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The Colorado Mesa University website is having some work done. This goes beyond a facelift — it’s a transformative nip and tuck. When the new version of the site goes live in mid-December, users may not even recognize it. And that’s a good thing.

A website for sore eyes: CMU’s web presence undergoes a thorough redesign

The Colorado Mesa University website is having some work done. This goes beyond a facelift — it’s a transformative nip and tuck. When the new version of the site goes live in mid-December, users may not even recognize it. And that’s a good thing.

“The website is CMU’s most critical communication tool, with more than 782,000 site users last year,” said Mike Mansheim, director of marketing and publications. “While the site has undergone numerous upgrades in recent years, the last major overhaul was in 2008. To better serve our diverse audiences — current and prospective students, faculty, staff and community members to name a few — a complete revamp of the site structure, design and content was needed.”

Increasingly, visitors are browsing the web on mobile devices like smartphones and tablets, necessitating responsive design. Responsive sites adjust based on the width of the device being used.

“No matter the device width, the content will adjust to fit in the area that it’s given without breaking the site or making you scroll a lot horizontally,” said Andrea Keck, CMU’s digital communications manager and the leader of the redesign project. “Content will be stacked vertically so it can fit on the screen.”

Another critical component of the redesign is a user-centered information architecture. Keck spent the summer researching other university sites and analyzing traffic patterns on the existing CMU site.

“We conducted focus groups with both current and prospective students and their parents, and we did a user survey to see what visitors were accessing, what they were looking for, what was being used on our site with our current navigation and what wasn’t,” Keck said.

The redesigned site’s information architecture arranges content based on this information, making navigation easier. Keck said one piece of feedback that the Marketing Office heard often was a need for a robust events calendar and more obvious information on the university’s academic programs and requirements. Those are made very clear in the new site’s design.

Keck said she has been working with departments across campus to take a closer look at their pages and optimize them for users. “We’re trying to clear out extra stuff that isn’t useful, or isn’t accessed or is outdated, so we’re only delivering the content that’s necessary,” she said.

The clean up will make searching the site easier. It will also help make CMU’s content more visible to search engines like Google.

“We’re taking a much more strategic approach to content,” Mansheim said. “We’re launching a brand newsroom, prominently featuring our stories on the home page and giving previews and quick links to our social media channels.”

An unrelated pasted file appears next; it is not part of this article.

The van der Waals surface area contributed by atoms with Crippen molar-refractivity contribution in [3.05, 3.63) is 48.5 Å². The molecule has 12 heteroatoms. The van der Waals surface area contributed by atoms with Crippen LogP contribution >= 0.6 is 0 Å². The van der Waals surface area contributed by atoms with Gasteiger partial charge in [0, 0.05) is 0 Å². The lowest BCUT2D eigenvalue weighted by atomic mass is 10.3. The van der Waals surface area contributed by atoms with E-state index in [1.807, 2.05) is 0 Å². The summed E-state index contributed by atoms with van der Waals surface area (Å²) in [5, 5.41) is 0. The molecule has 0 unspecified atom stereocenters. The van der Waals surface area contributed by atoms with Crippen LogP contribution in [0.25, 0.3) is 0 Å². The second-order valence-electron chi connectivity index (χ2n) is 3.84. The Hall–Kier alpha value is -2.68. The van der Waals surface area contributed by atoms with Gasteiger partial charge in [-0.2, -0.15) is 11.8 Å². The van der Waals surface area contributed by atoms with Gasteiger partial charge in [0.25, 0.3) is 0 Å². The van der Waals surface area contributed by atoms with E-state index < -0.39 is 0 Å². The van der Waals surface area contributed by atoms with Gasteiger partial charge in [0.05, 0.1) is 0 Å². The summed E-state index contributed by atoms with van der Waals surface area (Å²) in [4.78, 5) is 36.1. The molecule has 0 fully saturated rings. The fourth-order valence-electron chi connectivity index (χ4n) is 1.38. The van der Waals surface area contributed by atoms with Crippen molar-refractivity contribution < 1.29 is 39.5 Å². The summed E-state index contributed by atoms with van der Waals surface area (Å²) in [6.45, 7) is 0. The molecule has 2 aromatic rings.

The new site breaks some outdated web design rules. Mobile technology has changed the way users browse and visitors are used to scrolling vertically for a long time thanks to sites like Facebook. CMU’s new site will also be oriented vertically, but improved, concise content will keep the amount of scrolling reasonable.

Mansheim said that the marketing team is working closely with staff in Information Technology and a third-party vendor to implement a new web content management system (CMS) to replace the extremely outdated software powering the site.

“While most end users won’t notice that change, staff who play a role in editing site content will be pleased with a much more robust and easier-to-use system. It’s like replacing the engine in a vehicle. Most of us don’t care about the mechanics of a car, we just need confidence that it can get us from point A to B safely. For the average visitor to the website, they can rest assured that the site will deliver the information they seek. For our site contributors, we’ve upgraded from a four-cylinder engine to a V8.”

One thing that won’t be changing just yet is MAVzone, CMU’s campus portal. “If you’re accessing MAVzone from our site, the link is in the same location. And once you’re in MAVzone it will still look the same,” Keck said.

Mansheim said there are plans to upgrade it eventually but that the site update takes precedence. Other university-affiliated sites, including the microsite for future students; the athletics site,; and, the fundraising and alumni relations site will also not be changing at this time.

The redesigned website will roll out next month after Finals Week. “We wanted to do it after school is out so that we’re not disrupting students during classes or finals by shaking things up. And offering it during a downtime lets people get familiarized with the new site before the spring semester starts,” said Keck.

Media Contact

Dana Nunn, Director of Media Relations

970.248.1868 (o)

970.640.0421 (c)